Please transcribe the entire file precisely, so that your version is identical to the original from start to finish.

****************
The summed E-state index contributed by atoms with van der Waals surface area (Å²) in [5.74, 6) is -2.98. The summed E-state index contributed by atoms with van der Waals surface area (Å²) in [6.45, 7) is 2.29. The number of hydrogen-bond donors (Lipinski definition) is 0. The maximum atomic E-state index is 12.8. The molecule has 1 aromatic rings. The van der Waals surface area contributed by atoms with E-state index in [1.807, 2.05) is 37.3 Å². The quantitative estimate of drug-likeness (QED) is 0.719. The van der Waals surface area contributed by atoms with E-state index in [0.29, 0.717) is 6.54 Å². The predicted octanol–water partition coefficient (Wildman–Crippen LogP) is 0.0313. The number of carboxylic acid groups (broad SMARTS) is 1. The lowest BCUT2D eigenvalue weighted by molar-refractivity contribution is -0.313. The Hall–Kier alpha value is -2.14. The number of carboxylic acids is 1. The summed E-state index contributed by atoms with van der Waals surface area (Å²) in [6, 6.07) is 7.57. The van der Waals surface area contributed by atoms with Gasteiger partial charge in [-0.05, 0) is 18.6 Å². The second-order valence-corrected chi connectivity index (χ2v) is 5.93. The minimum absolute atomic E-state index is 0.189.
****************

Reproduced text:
The summed E-state index contributed by atoms with van der Waals surface area (Å²) in [5.74, 6) is -2.98. The summed E-state index contributed by atoms with van der Waals surface area (Å²) in [6.45, 7) is 2.29. The number of hydrogen-bond donors (Lipinski definition) is 0. The maximum atomic E-state index is 12.8. The molecule has 1 aromatic rings. The van der Waals surface area contributed by atoms with E-state index in [1.807, 2.05) is 37.3 Å². The quantitative estimate of drug-likeness (QED) is 0.719. The van der Waals surface area contributed by atoms with E-state index in [0.29, 0.717) is 6.54 Å². The predicted octanol–water partition coefficient (Wildman–Crippen LogP) is 0.0313. The number of carboxylic acid groups (broad SMARTS) is 1. The lowest BCUT2D eigenvalue weighted by molar-refractivity contribution is -0.313. The Hall–Kier alpha value is -2.14. The number of carboxylic acids is 1. The summed E-state index contributed by atoms with van der Waals surface area (Å²) in [6, 6.07) is 7.57. The van der Waals surface area contributed by atoms with Gasteiger partial charge in [-0.05, 0) is 18.6 Å². The second-order valence-corrected chi connectivity index (χ2v) is 5.93. The minimum absolute atomic E-state index is 0.189.